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  • Un-Remembering Monique Wittig
  • Robyn Wiegman (bio)


If the demeanor of a public voice is set in large part by the genre in which one is called to speech, then I can only begin by confessing that I do not fulfill here what memorialization might most seem to offer. This is odd, no doubt, because I did indeed accept an invitation to remember the contributions of Monique Wittig, and I did promise to consider the implications for the critical present of what her absence might come, now, to speak. But as you will soon see, I have faltered on some of the less noble implications of memorialization, and I have grown increasingly disoriented by the disjuncture between the ongoing force of our own outliving and the necessary break—the insistent interruption—that the proper acknowledgment of loss necessitates. To be sure, I did go looking for Monique Wittig, and there are clear signs that many of the issues that have stopped me in my tracks are ones absolutely germane to her political theory and fictional worlds. She was, after all, consistently enthralled by the dissonance between the struggle to diagnose the incipient violences of her own political present and the impulse to leap, wholesale, into an imaginative elsewhere that ruptured the toxicity of what we can only call, inadequately, the status quo: that is, the seemingly frozen is of a contemporary field of speech and action. What else, quite honestly, can we take her statement "lesbians are not women" to be, except an absolute refusal to concede to the conditions of the known?1

Wittig, of course, would spend a great deal of time writing about what "women" were, how they had become trapped in conceptual practices, social relationships, and economic forms, and what it meant to wrench them from their annihilating particularity into other possibilities. The "paradise of the social contract," she wrote, "exists only in literature, where the tropisms, by their violence, [End Page 505] are able to counter any reduction of the 'I' to a common denominator, to tear open the closely woven material of the commonplaces, and to continually prevent their organization into a system of compulsory meaning."2 In rereading Wittig for this volume, I was struck by how relentless she was about the struggle against compulsory meaning, which is why she took everything—abstractions, metaphors, aesthetics, analytics—down to the bone. In the aptly named 1984 essay "The Site of Action," she characterized her objective this way: "What is smothered by all kinds of talk, whether it be that of the street or of the philosopher's study, is the first language . . . the one in which meaning has not yet occurred."3 If what I have written here follows Wittig in some way, believe me when I say that I regret that it is not the direction I initially intended. I had hoped to make the leap into the meaning that had not yet occurred, but I have floundered on the difficulty of escaping the everyday violences of the already known.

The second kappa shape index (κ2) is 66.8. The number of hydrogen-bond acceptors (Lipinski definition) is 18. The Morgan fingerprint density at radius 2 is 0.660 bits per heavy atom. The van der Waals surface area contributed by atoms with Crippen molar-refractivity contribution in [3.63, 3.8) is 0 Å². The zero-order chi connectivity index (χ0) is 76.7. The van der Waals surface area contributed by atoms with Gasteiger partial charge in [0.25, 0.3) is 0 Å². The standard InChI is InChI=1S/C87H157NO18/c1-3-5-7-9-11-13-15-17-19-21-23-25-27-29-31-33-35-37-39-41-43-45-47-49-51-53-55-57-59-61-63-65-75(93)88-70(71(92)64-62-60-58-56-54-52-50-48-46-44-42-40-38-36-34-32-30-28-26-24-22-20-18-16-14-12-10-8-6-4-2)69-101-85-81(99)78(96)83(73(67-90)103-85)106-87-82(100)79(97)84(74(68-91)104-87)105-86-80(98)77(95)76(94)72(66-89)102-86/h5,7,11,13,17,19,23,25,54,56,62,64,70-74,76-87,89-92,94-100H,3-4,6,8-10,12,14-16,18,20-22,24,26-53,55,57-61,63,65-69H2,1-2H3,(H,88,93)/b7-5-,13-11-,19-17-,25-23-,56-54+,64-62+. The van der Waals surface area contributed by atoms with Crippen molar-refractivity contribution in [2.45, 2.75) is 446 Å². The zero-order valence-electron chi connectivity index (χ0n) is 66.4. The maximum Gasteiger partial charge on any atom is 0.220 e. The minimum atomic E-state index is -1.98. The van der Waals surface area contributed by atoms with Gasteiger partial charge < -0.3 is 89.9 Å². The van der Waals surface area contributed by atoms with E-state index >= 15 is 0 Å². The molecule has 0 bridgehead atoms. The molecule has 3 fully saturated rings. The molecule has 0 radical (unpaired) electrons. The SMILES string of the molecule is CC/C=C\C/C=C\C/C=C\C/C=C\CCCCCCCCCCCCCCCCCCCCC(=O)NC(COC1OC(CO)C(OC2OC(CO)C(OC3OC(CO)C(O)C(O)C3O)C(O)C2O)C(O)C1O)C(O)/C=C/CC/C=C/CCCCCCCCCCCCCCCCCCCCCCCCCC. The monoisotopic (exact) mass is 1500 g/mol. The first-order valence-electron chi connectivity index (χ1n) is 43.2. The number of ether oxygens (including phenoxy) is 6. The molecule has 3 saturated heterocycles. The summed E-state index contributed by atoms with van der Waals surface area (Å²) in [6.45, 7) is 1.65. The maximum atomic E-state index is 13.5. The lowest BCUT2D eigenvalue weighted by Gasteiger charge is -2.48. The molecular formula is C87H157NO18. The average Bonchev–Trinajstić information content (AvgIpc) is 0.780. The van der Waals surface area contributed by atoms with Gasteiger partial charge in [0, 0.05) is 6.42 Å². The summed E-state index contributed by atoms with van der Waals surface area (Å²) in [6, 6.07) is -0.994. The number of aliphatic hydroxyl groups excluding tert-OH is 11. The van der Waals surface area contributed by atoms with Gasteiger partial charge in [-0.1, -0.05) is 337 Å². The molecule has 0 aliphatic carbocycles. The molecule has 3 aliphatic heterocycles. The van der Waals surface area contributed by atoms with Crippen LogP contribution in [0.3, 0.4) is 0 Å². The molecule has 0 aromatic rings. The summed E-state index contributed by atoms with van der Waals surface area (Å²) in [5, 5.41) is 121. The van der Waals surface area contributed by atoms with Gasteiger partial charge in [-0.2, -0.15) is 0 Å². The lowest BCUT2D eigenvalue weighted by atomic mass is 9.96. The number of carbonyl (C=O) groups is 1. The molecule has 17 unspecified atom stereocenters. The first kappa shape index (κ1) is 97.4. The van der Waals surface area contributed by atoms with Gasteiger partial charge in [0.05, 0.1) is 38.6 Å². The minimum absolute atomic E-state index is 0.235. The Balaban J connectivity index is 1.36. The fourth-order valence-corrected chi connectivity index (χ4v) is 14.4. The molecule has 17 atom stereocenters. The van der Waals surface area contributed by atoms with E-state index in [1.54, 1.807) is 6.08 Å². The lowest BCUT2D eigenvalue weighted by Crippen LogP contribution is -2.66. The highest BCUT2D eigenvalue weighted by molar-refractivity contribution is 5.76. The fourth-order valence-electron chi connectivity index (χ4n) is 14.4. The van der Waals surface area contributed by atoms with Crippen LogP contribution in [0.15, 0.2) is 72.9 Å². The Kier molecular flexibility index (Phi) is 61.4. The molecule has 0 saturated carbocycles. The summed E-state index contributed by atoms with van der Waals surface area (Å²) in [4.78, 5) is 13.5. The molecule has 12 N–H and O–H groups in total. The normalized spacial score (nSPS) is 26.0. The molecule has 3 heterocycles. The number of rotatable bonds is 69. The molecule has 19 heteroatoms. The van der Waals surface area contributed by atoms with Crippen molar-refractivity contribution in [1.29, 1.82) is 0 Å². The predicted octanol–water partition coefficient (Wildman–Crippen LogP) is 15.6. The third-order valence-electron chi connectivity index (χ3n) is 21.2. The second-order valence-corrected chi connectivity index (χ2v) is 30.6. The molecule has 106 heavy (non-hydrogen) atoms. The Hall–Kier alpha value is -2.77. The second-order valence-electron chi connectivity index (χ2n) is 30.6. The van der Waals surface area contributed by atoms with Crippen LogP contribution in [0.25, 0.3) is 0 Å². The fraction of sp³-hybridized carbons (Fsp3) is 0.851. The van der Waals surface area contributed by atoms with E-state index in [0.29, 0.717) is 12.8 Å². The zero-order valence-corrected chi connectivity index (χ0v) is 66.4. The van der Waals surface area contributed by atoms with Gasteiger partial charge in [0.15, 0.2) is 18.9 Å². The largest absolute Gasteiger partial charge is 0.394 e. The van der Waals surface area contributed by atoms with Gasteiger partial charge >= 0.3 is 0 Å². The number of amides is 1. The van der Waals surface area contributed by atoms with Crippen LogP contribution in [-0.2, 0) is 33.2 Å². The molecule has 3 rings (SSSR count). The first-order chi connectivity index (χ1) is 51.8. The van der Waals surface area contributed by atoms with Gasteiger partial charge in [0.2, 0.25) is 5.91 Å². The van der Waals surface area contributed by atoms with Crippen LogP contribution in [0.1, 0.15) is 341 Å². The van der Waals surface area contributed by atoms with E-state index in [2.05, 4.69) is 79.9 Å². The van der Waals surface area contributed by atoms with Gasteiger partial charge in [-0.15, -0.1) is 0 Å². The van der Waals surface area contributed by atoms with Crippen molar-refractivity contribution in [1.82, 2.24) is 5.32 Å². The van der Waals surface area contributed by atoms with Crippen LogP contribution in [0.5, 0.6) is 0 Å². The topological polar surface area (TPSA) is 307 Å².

Last night, I received an e-mail from a faculty member in the program I direct, about a student in her course who has been found guilty of "violence against another person." Both the perpetrator (who confessed) and his victim are enrolled in the course. The court order that protects the victim from contact with her perpetrator does not cover libraries or classrooms, and the perpetrator needs his women's studies course to graduate. To protect the victim, my faculty member has been asked to complete the course with the perpetrator on an independent study basis. The victim's safety, in other words, is now in our hands.


Academic memorialization, like every form of memorialization, has its protocols, not simply of personal voice but of critical intimacy, and its aim is typically to reorganize loss and social dismemberment into some kind of coherence. But I actually never knew Monique Wittig or heard her speak, nor, let me confess, have I written about her before or been critically aligned with the different theoretical projects—lesbian studies or feminist materialism—that many scholars take her uniquely to represent. It is with a...


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pp. 505-518
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